ment panel (fig. 2-29) above the cabin rate-of-climb
integral electric solenoid which controls the bleed air
indicator. The longer needle indicates aircraft alti-
to the firewall shutoff valves. A normally open sole-
tude in thousands-of-feet on the outside dial. The
noid operated by the landing gear safety switch con-
shorter needle indicates pressure differential in PSI
trols the introduction of ambient air flow to the
on the inner dial. Maximum differential is 6.1 PSI.
cabin on takeoff.
f. Outflow Valve. A pneumatically operated
outflow valve, located on the aft pressure bulkhead,
maintains the selected cabin altitude and rate-of-
climb commanded by the cabin rate-of-climb and
altitude controller on the copilots instrument panel.
As the aircraft climbs, the controller modulates the
outflow valve to maintain a selected cabin rate of
climb and increases the cabin differential pressure
until the maximum cabin pressure differential is
reached. At a cabin altitude of 12,500 feet a pressure
switch mounted on the back of the overhead control
panel completes a circuit to illuminate a red warning
annunciator light, ALT WARN, to warn of opera-
tion requiring oxygen. This light is protected by a
5-ampere breaker, placarded PRESS CONTR.
(1.) The unit receives bleed air from the
engine into an ejector which draws ambient air into
the nozzle of the venturi. The mixed air is then
forced into the bleed air line routed to the cabin.
Bleed air flow is controlled automati-
cally. When the aircraft is on the ground, circuitry
from the landing gear safety switch prevents ambi-
ent air from entering the flow control unit to pro-
vide maximum heating.
Pressurization Safety Valve. Before takeoff,
the safety valve is open with equal pressure between
the cabin and the outside air. The safety valve closes
on liftoff if the CABIN PRESS CONTR switch on
the instrument panel is in the PRESS mode. The
safety valve adjacent to the outflow valve provides
pressure relief in the event of failure of the outflow
valve. This valve is also used as a dump valve and
is opened by vacuum which is controlled by a sole-
noid valve operated by the cabin pressure dump
switch adjacent to the controller. It is also wired
through a landing gear safety switch. If either of
these switches is open, or the vacuum source or elec-
trical power is lost, the safety valve will close to
atmosphere except at maximum differential pressure
of 6.1 PSI. A negative pressure relief diaphragm is
also incorporated into the outflow and safety valves
to prevent outside atmospheric pressure from
exceeding cabin pressure during rapid descent.
The bleed air firewall shutoff valve in
the control unit is a spring loaded, bellows operated
valve that is held in the open position by bleed air
pressure. When the electric solenoid is shut off, or
when bleed air diminishes on engine shutdown (in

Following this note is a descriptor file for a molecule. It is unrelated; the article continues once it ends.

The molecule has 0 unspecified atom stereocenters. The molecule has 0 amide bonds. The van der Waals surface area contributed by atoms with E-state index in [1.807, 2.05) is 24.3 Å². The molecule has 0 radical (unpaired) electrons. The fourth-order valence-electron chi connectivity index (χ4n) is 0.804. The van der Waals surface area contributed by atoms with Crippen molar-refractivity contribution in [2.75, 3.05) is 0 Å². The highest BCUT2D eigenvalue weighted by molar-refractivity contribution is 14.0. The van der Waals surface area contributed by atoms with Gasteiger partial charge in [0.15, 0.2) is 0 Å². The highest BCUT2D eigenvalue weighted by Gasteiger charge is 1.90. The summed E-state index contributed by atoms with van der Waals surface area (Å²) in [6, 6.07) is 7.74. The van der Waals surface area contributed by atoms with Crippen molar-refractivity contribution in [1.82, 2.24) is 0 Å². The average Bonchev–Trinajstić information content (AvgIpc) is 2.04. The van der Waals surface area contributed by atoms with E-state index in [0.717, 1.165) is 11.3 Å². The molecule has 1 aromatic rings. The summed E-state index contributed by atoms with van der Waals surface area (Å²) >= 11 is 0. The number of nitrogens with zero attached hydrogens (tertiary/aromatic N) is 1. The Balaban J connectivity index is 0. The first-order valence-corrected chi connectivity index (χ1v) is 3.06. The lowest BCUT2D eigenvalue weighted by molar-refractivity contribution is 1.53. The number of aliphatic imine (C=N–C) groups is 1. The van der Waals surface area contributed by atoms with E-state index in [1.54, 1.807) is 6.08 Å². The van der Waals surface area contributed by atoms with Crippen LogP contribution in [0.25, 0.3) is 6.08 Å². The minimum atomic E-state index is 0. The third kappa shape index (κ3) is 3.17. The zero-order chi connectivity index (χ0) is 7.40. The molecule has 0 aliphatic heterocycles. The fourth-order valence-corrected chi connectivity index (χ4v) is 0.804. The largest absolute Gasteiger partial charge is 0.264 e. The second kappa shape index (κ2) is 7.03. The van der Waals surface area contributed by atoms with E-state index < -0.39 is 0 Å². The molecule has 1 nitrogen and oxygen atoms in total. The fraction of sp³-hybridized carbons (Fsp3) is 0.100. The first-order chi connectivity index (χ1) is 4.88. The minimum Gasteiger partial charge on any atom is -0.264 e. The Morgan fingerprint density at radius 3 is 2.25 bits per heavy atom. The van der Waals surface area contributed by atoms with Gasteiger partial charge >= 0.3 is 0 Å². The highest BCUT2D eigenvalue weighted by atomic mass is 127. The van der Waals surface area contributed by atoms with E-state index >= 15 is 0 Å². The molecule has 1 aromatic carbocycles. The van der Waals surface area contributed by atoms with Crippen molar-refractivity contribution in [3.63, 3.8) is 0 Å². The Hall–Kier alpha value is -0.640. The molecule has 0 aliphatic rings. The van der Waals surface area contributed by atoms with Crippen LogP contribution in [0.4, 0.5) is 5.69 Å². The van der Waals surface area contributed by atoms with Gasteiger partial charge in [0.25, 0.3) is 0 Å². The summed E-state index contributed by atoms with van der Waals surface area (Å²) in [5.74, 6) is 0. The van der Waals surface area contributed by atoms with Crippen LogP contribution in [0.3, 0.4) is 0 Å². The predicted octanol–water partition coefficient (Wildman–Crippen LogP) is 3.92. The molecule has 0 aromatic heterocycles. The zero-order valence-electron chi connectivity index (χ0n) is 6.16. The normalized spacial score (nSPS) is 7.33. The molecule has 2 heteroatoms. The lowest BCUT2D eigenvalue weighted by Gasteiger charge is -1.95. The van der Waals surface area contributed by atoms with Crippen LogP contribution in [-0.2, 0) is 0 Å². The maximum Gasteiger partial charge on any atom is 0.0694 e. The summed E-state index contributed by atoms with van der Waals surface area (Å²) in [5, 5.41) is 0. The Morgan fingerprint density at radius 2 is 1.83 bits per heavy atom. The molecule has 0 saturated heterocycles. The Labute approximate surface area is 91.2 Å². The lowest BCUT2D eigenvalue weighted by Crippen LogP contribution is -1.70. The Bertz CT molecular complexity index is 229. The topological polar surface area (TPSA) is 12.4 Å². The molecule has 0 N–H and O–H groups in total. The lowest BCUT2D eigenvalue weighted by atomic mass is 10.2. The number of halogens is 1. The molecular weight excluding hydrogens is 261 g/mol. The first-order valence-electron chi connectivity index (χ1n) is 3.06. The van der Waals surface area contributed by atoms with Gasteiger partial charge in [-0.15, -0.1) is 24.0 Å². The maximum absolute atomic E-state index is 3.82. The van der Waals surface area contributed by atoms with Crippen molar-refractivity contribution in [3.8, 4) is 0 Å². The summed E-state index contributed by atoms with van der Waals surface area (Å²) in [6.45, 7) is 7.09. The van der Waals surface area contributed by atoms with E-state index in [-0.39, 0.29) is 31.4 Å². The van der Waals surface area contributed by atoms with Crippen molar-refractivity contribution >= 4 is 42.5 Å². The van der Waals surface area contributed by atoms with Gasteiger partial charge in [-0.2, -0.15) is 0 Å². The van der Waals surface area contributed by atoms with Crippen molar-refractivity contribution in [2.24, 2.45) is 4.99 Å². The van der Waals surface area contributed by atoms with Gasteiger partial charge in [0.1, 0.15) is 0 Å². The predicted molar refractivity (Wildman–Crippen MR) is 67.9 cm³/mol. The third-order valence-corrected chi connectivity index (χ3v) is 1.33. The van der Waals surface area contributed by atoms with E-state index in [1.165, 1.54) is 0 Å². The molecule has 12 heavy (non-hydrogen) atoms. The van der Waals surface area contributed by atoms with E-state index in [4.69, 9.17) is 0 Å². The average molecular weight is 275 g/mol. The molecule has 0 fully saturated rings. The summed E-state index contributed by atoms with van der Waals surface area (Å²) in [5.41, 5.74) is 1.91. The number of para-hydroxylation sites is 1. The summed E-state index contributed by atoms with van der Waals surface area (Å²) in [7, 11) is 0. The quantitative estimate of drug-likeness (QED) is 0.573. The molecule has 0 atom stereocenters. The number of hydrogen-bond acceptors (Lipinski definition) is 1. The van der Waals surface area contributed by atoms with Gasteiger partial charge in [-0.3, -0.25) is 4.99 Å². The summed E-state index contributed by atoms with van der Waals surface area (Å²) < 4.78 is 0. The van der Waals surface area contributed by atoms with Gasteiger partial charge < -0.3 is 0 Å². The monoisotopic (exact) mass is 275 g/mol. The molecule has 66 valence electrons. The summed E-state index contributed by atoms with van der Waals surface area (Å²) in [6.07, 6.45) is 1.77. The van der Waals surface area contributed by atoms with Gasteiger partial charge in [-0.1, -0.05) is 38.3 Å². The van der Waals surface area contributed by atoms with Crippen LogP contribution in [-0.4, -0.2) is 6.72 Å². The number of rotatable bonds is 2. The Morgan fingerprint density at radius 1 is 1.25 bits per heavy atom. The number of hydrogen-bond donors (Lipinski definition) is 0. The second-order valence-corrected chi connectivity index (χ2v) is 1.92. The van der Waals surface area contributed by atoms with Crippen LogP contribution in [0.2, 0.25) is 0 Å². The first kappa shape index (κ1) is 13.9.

both cases the pressure to the firewall shutoff valve
is cut off), the firewall valve closes.
2-60. OXYGEN SYSTEM.
Drain. A drain in the outflow valve static
control line is provided for removal of accumulated
moisture. The drain is located behind the lower side-
wall upholstery access panel in the baggage section
of the aft compartment.
Flow Control Unit. A flow control unit for-
ward of the firewall in each nacelle controls bleed air
flow and the mixing of ambient air to make up the
total air flow to the cabin for pressurization, heating,
and ventilation. The bleed air switches located on
the overhead control panel (fig. 2-12) operates an
a. Description. The oxygen system (fig. 2-19)
is provided primarily as an emergency system, how-
ever, the system may be used to provide supplemen-
tal (first aid) oxygen. Two 70 cubic foot capacity
oxygen supply cylinders charged with aviators
breathing oxygen are installed in the unpressurized
portion of the aircraft behind the aft pressure bulk-
head. The pilot and copilot positions are equipped
with diluter demand type regulators, which mix the
proper amount of oxygen for a given amount of air
at altitude. Also a first aid oxygen mask is provided
in the cabin. Oxygen system pressure is shown by
two gages placarded OXYGEN SUPPLY PRES-
SURE, located aft of the pilots oxygen regulator
control panel. Two pressure reducers, located in the
unpressurized portion of the aircraft behind the aft
bulkhead, lower the pressure in the system to 400
PSI, and route oxygen to the regulator control pan-
els. Both cylinders are interconnected, so refilling
can be accomplished through a single tiller valve
located on the aft right side of the fuselage exterior.
A pressure gage is mounted in conjunction with the
filler valve, and each cylinder has a pressure gage.
Table 2-4 shows oxygen flow planning rates vs alti-
tude. Table 2-5 shows oxygen duration capacities of